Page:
The artist, Eunice Agar, unveils her painting of Barrington Fair for Town HallMore Info
Great Barrington — At the edge of a cornfield at the top of the airport runway, the sun pours in to a painting studio, falling on a cart of paintbrushes, some of them 60 years old and worn down at the edges, just the way their owner likes them.
Great Barrington native and painter Eunice Agar has been working in this studio since the 1970s, after her father built it for her. Agar, 81, remembers back to when Bryant Elementary and Searles High were let out early so that students could have extra time at the Great Barrington Fair when it came to the Fairgrounds every September.
And now Agar has encapsulated those memories in a painting commissioned by a group of friends for the purpose of having it live in the Town Hall Meeting Room. “146 Barrington Fair – 1988” is done in the style of what Agar, a painter for 68 years, calls “painterly realism.”
After graduating from Searles, Agar studied art history and painting at Wellesley College. Naturally, she has developed some opinions about the form, and explains them as she dotes on “Hicks,” her Brittany Spaniel named for painter Edward Hicks, known for his The Peaceable Kingdom, circa 1833.
“For a long time the emphasis was on self expression,” Agar said. “I disagree with that idea a little bit. You are simply the vehicle for expressing the world around you.”
Agar, whose father Charles started Agar Oil in 1932, was earlier in her career the managing editor at American Artist Magazine in New York, and later a contributing editor. Agar started painting at age 13 and has been doing it ever since. She continued to study painting while she worked for the magazine, and between 1963 and 1966, Agar went to Greece to paint, and later taught. She has taken her easel and brushes to Northern Italy, Mexico, Maine and Florida, as well. She has had shows in New York, Washington D.C., Tallahassee, Albany and Maine, and has her work in public collections. She occasionally writes for the local art magazine, The Artful Mind.
One “requirement” of places to paint, she says, is that Hicks must be able to run around. For that reason, she often finds herself at Jug End Reservation in Mt. Washington.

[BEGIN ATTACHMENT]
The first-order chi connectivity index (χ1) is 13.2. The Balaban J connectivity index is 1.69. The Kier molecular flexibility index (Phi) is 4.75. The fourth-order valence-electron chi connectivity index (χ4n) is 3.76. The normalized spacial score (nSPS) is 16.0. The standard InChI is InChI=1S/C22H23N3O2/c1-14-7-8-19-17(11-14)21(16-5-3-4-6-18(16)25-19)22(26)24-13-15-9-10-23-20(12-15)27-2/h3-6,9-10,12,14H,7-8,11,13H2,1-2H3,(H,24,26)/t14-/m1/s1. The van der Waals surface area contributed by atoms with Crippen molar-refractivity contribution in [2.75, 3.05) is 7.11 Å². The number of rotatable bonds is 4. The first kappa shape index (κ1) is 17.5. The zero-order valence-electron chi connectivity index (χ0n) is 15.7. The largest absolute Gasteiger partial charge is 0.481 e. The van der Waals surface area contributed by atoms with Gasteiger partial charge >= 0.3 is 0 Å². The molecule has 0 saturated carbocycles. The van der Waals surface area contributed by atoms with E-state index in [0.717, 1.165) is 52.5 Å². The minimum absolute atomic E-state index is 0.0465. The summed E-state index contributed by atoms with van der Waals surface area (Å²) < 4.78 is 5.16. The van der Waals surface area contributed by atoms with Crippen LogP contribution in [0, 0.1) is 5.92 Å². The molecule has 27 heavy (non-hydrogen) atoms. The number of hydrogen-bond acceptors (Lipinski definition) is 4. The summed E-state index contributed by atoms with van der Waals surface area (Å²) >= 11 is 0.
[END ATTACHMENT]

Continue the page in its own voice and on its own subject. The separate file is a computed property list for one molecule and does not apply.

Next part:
Agar has been painting full time since 1978, mostly using oil, casein and some watercolor. Stylistically, she says her work is “representational, expressive realism.”
The artist’s individuality comes out in the work no matter what, she says. “You can’t avoid that. It’s like handwriting. I think that comes automatically.” She is suspicious about the Jungian trend in painting of “mining the images from the subconscious” rather than “responding to the world around you.” Regardless, she says, the subconscious is accessed anyway through concentration.
“All the Jungian archetypes are repetitious,” she said. “Your individuality comes out from the world…not from inside yourself.”
She cites Picasso, the best draftsman in Paris in the early 1900s, as an example. “All the best artists did that…they all learned how to draw the real world, then abstract from it.”
Notebooks with figurative ink sketches lie open, scattered around her studio. Facing out back to the cornfield and airport, is a light-filled sitting room loaded with books. A still life of shells rests next to a sketch of concertgoers at the old Music Inn in Stockbridge.
Agar says she believes in “pulling out of reality,” and indeed much of her work depicts landscapes, or people en masse, strolling through fairs. And this real-world attitude extends to the framing process; Agar makes her own simple frames out of pine. “That way, if they get dented at a show, you can just sand it out,” she says.
Agar was born at Fairview Hospital in 1934. Her grandfather, Charles Warner, for years won first prize for his farm display at the fair, which she noted, began operating in 1842.
Agar’s friends were present, cheering her on, at Monday’s (June 8) Selectboard meeting, where the painting was unveiled. Her friends, she said, had given her the commission for her 80th birthday, knowing that the work would be donated to the town. It will hang with several other paintings of hers on loan, and which are already up at the back of the room.
Town officials appeared thrilled with the artwork, and Agar said they had inspected it before its unveiling. “[Town Manager] Jennifer Tabakin and two selectman came to the studio to make sure they liked it.”